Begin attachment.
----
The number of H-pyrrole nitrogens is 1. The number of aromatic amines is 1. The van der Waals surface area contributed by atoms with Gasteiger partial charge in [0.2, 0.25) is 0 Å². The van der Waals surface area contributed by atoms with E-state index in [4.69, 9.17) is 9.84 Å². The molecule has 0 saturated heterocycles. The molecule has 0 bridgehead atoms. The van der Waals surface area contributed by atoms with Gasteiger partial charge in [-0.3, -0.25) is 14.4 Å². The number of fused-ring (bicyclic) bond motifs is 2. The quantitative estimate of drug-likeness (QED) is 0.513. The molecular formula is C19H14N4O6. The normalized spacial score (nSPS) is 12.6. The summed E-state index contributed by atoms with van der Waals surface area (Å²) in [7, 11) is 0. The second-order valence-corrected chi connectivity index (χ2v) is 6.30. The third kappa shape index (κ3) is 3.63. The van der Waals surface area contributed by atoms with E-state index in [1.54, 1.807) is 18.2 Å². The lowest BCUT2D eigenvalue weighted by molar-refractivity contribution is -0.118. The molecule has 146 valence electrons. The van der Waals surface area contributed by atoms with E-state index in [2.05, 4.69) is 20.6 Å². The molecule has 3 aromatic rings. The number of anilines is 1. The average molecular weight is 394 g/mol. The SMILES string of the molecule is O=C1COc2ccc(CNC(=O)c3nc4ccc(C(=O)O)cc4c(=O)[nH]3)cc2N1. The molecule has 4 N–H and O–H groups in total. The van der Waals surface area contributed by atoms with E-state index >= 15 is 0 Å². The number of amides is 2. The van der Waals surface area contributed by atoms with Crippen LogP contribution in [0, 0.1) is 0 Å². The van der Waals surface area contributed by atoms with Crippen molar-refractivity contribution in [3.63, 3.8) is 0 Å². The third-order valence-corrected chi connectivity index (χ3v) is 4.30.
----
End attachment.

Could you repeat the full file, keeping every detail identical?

The number of H-pyrrole nitrogens is 1. The number of aromatic amines is 1. The van der Waals surface area contributed by atoms with Gasteiger partial charge in [0.2, 0.25) is 0 Å². The van der Waals surface area contributed by atoms with E-state index in [4.69, 9.17) is 9.84 Å². The molecule has 0 saturated heterocycles. The molecule has 0 bridgehead atoms. The van der Waals surface area contributed by atoms with Gasteiger partial charge in [-0.3, -0.25) is 14.4 Å². The number of fused-ring (bicyclic) bond motifs is 2. The quantitative estimate of drug-likeness (QED) is 0.513. The molecular formula is C19H14N4O6. The normalized spacial score (nSPS) is 12.6. The summed E-state index contributed by atoms with van der Waals surface area (Å²) in [7, 11) is 0. The second-order valence-corrected chi connectivity index (χ2v) is 6.30. The third kappa shape index (κ3) is 3.63. The van der Waals surface area contributed by atoms with E-state index in [1.54, 1.807) is 18.2 Å². The lowest BCUT2D eigenvalue weighted by molar-refractivity contribution is -0.118. The molecule has 146 valence electrons. The van der Waals surface area contributed by atoms with E-state index in [2.05, 4.69) is 20.6 Å². The molecule has 3 aromatic rings. The number of anilines is 1. The average molecular weight is 394 g/mol. The SMILES string of the molecule is O=C1COc2ccc(CNC(=O)c3nc4ccc(C(=O)O)cc4c(=O)[nH]3)cc2N1. The molecule has 4 N–H and O–H groups in total. The van der Waals surface area contributed by atoms with E-state index >= 15 is 0 Å². The number of amides is 2. The van der Waals surface area contributed by atoms with Crippen LogP contribution in [0, 0.1) is 0 Å². The van der Waals surface area contributed by atoms with Crippen molar-refractivity contribution in [3.63, 3.8) is 0 Å². The third-order valence-corrected chi connectivity index (χ3v) is 4.30.